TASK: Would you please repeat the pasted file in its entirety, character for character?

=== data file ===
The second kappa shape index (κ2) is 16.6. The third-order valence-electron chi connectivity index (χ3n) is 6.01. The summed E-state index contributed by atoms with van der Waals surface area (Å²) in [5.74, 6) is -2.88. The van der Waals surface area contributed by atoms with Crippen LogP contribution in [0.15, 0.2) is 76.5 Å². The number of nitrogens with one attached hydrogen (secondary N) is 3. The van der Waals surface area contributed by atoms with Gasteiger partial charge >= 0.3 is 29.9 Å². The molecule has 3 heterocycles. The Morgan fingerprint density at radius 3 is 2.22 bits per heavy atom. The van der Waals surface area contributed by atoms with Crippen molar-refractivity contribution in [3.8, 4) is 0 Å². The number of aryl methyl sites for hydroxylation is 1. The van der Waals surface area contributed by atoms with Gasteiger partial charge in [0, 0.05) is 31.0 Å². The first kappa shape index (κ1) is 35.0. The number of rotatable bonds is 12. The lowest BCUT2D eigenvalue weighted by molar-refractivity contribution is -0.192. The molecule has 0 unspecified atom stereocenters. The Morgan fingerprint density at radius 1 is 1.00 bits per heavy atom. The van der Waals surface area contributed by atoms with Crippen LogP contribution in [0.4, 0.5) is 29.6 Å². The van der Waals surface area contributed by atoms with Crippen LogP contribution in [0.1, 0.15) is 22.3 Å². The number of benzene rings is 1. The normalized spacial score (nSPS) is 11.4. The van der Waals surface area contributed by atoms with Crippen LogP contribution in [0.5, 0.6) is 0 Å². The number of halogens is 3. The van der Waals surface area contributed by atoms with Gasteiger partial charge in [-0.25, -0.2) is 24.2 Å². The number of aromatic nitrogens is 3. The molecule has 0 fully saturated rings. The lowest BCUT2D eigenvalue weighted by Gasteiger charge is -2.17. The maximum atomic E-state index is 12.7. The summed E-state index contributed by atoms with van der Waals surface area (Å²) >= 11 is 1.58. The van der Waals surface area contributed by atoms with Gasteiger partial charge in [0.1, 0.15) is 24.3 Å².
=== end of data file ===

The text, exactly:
The second kappa shape index (κ2) is 16.6. The third-order valence-electron chi connectivity index (χ3n) is 6.01. The summed E-state index contributed by atoms with van der Waals surface area (Å²) in [5.74, 6) is -2.88. The van der Waals surface area contributed by atoms with Crippen LogP contribution in [0.15, 0.2) is 76.5 Å². The number of nitrogens with one attached hydrogen (secondary N) is 3. The van der Waals surface area contributed by atoms with Gasteiger partial charge >= 0.3 is 29.9 Å². The molecule has 3 heterocycles. The Morgan fingerprint density at radius 3 is 2.22 bits per heavy atom. The van der Waals surface area contributed by atoms with Crippen molar-refractivity contribution in [3.8, 4) is 0 Å². The number of aryl methyl sites for hydroxylation is 1. The van der Waals surface area contributed by atoms with Gasteiger partial charge in [0, 0.05) is 31.0 Å². The first kappa shape index (κ1) is 35.0. The number of rotatable bonds is 12. The lowest BCUT2D eigenvalue weighted by molar-refractivity contribution is -0.192. The molecule has 0 unspecified atom stereocenters. The Morgan fingerprint density at radius 1 is 1.00 bits per heavy atom. The van der Waals surface area contributed by atoms with Crippen LogP contribution in [0.4, 0.5) is 29.6 Å². The van der Waals surface area contributed by atoms with Crippen LogP contribution in [0.1, 0.15) is 22.3 Å². The number of benzene rings is 1. The normalized spacial score (nSPS) is 11.4. The van der Waals surface area contributed by atoms with Crippen LogP contribution in [0.5, 0.6) is 0 Å². The number of halogens is 3. The van der Waals surface area contributed by atoms with Gasteiger partial charge in [-0.25, -0.2) is 24.2 Å². The number of aromatic nitrogens is 3. The molecule has 0 fully saturated rings. The lowest BCUT2D eigenvalue weighted by Gasteiger charge is -2.17. The maximum atomic E-state index is 12.7. The summed E-state index contributed by atoms with van der Waals surface area (Å²) >= 11 is 1.58. The van der Waals surface area contributed by atoms with Gasteiger partial charge in [0.1, 0.15) is 24.3 Å².